If you’ve been around the league long enough chances are pretty good that you have learned something from Jimmy Raye.
Spend even 30 minutes in a room with Raye, and no matter the level of tenure or the degree of jadedness, you feel as if you sat in on a football tutorial.
Too bad Raye, who was dismissed Monday morning as the San Francisco offensive coordinator, couldn’t impart his 34 years of wisdom to some players. Hard to figure, but tough to deny.
Raye used to say the closer you got to presiding over a seven-on-seven drill, the closer you were to being a head coach. Despite being an offensive coordinator on seven occasions, Raye never made the next step to head coach. Interviewed several times, Raye always ended up as a bridesmaid. Too bad, too, because, as history has frequently demonstrated, there have been a lot of coaches in league history who could barely tell an X from an O. Raye could, but it never seemed to matter.
Brutally honest for most of his three-plus decades in the league, outspoken for years about the inequality of hiring practices in the NFL, long before it was fashionable to promote coaches who weren’t white or racial diversity was mandated, Raye was probably a victim of his candor. But the guy is essentially a walking encyclopedia of football knowledge.
There was a reason that seven teams hired Raye as coordinator, a reason that he bounced around so much and accumulated so many luggage tags. Let’s face it, in a dozen years of calling plays, his teams ranked just once statistically among the top 10 offenses in the league. Seven times, including this season, Raye’s offenses rated 20th or worse.
But there was a reason head coaches, Mike Singletary being the latest example, entrusted their offenses to Jimmy Raye, too. Because they knew he was a wise, old hand, a throwback, old school for sure, but a guy who knew football.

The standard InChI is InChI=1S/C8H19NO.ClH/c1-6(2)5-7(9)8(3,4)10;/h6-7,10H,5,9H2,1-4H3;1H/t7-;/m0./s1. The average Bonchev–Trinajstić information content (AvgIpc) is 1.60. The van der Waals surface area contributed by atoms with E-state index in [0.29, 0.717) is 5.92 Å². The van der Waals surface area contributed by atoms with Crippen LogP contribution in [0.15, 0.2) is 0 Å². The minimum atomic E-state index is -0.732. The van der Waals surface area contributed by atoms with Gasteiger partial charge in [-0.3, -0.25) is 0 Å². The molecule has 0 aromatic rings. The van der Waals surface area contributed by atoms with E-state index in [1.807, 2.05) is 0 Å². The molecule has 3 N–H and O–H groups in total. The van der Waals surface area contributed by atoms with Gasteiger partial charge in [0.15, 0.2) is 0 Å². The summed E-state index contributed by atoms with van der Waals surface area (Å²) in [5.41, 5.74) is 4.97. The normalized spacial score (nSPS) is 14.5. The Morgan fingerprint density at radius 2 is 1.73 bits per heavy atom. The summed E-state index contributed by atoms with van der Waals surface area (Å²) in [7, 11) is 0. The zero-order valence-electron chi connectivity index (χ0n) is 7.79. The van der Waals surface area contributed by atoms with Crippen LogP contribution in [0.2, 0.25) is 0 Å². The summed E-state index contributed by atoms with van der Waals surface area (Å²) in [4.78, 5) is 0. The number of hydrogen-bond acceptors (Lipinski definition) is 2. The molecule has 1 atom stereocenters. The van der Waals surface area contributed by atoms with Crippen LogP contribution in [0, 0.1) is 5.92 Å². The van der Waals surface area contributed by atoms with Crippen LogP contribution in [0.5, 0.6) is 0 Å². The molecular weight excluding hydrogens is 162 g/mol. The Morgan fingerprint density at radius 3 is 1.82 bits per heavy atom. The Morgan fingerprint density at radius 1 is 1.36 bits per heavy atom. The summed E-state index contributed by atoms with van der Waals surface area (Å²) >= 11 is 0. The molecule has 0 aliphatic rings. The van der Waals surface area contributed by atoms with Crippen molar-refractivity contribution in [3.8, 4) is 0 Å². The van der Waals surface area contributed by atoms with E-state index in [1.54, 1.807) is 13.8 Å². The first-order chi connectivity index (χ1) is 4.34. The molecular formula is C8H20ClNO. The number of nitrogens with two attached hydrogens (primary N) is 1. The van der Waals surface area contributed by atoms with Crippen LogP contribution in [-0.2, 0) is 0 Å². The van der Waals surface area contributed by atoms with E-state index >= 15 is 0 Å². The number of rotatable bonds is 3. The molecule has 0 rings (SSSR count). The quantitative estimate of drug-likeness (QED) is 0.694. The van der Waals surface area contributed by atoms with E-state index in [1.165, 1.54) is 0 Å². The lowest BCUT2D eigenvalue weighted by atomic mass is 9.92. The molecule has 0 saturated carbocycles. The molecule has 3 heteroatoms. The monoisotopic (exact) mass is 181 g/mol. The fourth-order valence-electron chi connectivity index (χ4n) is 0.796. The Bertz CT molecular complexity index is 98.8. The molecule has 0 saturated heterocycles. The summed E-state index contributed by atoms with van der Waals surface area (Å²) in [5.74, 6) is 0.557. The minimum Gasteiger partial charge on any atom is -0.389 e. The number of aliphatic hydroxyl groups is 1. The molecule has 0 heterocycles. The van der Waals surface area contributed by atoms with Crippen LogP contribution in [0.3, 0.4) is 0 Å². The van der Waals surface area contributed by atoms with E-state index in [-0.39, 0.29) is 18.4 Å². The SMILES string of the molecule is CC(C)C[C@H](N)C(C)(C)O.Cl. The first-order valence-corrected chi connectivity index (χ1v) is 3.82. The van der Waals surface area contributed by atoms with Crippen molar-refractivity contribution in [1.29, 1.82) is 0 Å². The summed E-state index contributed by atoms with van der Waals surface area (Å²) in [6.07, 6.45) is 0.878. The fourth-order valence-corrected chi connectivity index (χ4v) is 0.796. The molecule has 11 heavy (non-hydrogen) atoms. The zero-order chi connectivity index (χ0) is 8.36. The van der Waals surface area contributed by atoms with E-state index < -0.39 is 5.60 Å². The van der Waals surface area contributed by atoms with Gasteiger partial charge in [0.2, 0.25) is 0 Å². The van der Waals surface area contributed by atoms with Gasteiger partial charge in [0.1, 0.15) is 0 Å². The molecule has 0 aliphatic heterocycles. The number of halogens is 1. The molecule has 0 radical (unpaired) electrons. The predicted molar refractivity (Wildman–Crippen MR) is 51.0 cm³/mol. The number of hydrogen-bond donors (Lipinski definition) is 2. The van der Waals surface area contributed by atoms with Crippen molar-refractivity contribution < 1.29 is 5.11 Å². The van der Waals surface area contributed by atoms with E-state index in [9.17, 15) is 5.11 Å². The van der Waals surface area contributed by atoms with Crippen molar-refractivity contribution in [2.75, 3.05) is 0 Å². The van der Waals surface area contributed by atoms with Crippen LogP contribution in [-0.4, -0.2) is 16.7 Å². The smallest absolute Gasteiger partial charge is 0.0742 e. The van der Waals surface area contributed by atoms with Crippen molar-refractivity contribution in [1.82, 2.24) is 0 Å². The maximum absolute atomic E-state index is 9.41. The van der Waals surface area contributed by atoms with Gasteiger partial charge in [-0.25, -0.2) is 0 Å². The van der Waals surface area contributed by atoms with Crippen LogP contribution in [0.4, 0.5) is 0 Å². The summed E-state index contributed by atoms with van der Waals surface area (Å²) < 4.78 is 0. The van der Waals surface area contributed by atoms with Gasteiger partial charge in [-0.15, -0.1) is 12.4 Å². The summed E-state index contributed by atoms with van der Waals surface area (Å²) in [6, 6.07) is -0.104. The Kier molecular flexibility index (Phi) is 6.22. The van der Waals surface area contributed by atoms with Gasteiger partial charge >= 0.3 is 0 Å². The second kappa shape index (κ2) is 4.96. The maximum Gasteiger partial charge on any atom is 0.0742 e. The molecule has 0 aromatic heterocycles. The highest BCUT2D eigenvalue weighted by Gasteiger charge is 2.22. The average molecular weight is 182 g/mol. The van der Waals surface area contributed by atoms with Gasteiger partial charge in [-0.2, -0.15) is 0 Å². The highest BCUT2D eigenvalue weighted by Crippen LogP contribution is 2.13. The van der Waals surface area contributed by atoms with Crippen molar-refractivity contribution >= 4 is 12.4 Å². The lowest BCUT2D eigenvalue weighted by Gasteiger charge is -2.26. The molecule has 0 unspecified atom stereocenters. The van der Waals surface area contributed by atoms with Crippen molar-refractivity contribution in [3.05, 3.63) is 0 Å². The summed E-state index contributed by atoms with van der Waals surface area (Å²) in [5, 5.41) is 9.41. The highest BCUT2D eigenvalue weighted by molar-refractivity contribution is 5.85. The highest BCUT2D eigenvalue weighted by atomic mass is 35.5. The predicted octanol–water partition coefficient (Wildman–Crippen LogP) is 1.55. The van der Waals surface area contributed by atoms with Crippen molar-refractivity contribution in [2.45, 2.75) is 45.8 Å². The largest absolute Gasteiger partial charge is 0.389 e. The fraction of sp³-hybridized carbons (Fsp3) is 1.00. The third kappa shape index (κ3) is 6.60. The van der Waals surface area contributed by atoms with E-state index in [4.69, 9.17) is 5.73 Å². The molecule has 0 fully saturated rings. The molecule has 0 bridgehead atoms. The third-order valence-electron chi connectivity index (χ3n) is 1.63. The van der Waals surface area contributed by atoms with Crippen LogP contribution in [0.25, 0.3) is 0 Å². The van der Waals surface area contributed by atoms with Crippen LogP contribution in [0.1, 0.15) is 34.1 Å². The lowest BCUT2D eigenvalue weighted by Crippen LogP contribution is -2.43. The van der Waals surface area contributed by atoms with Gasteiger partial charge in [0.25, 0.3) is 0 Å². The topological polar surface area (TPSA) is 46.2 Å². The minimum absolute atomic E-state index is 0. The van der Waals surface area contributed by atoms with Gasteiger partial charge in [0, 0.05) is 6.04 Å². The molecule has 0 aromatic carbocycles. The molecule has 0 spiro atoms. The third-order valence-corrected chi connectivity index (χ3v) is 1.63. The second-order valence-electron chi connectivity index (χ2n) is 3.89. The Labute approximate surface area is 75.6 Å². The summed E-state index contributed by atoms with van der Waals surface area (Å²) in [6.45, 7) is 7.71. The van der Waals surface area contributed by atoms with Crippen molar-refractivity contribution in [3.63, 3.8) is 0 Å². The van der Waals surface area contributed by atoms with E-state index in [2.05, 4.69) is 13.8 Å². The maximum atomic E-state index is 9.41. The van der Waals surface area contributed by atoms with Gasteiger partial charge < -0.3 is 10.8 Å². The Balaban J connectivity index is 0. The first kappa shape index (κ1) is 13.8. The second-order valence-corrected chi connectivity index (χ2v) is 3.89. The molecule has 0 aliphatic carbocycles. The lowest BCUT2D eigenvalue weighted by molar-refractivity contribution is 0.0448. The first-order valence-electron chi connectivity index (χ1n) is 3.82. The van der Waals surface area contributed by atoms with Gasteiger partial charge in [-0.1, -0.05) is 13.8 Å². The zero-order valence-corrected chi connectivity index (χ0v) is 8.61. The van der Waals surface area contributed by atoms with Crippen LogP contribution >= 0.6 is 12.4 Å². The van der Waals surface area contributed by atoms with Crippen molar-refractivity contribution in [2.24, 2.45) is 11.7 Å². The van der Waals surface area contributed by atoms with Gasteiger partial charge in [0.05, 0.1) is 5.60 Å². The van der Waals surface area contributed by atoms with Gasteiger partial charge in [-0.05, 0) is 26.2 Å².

It has become more popular to fire offensive coordinators of late than head coaches. Literally. Since the summer of ’09, there have now been four offensive coordinators handed their walking papers.
Ask guys like Tony Dungy about Raye, and he’d tell you he was a pioneer, one of the black assistants upon whose shoulders stood the several men of color who eventually became head coaches in the league.
Just last week, in a Tip Sheet item for The Sports Xchange this columnist noted that San Francisco quarterback Alex Smith had actually developed a comfortable mix with Raye. A day later, 49ers’ linebacker Patrick Willis defended his quarterback, which was seen as an endorsement of sorts as Raye.
But the Niners have a bagel in the left-hand side of the wins-losses column and, for a team that was a chic pick to win the woeful NFC West, that is seen as a no-no.
Maybe Raye, whose unit was 20th in the league when he was fired, wasn’t nearly as good as advertised.
Maybe, neither, were the 49ers.
Chances are that management, which probably believed all the hyperbole about the club’s excellence, was looking for a scapegoat. Odds are, too, that no one in the San Francisco front office possessed the nerve to fire Raye, and that it was left to Singletary, as inexperienced as he is, to perform the dastardly deed.
But probably no one more than the prideful Raye, who understands full well that it is a results-oriented league, understood the move. There were rumors on Sunday night, following the 49ers’ latest pratfall, that Raye was in trouble. Maybe out of loyalty, a trait Raye knows well, this columnist ignored them. Or perhaps it was just dialogue spread by the unidentified "rat" in the organization — Singletary’s word, not ours — that wanted the coordinator job.
Probably, if he’s smart, Raye will go back to the retirement home in North Carolina that he built a few years ago. He’ll likely spend some time with his second passion, golf and work on his handicap.
But if some coach in 2011 needs a quarterbacks assistant, or a wide receivers guy, or a running backs aide, he’ll pick up the phone and give Raye a call. The events of Monday notwithstanding, he could do worse.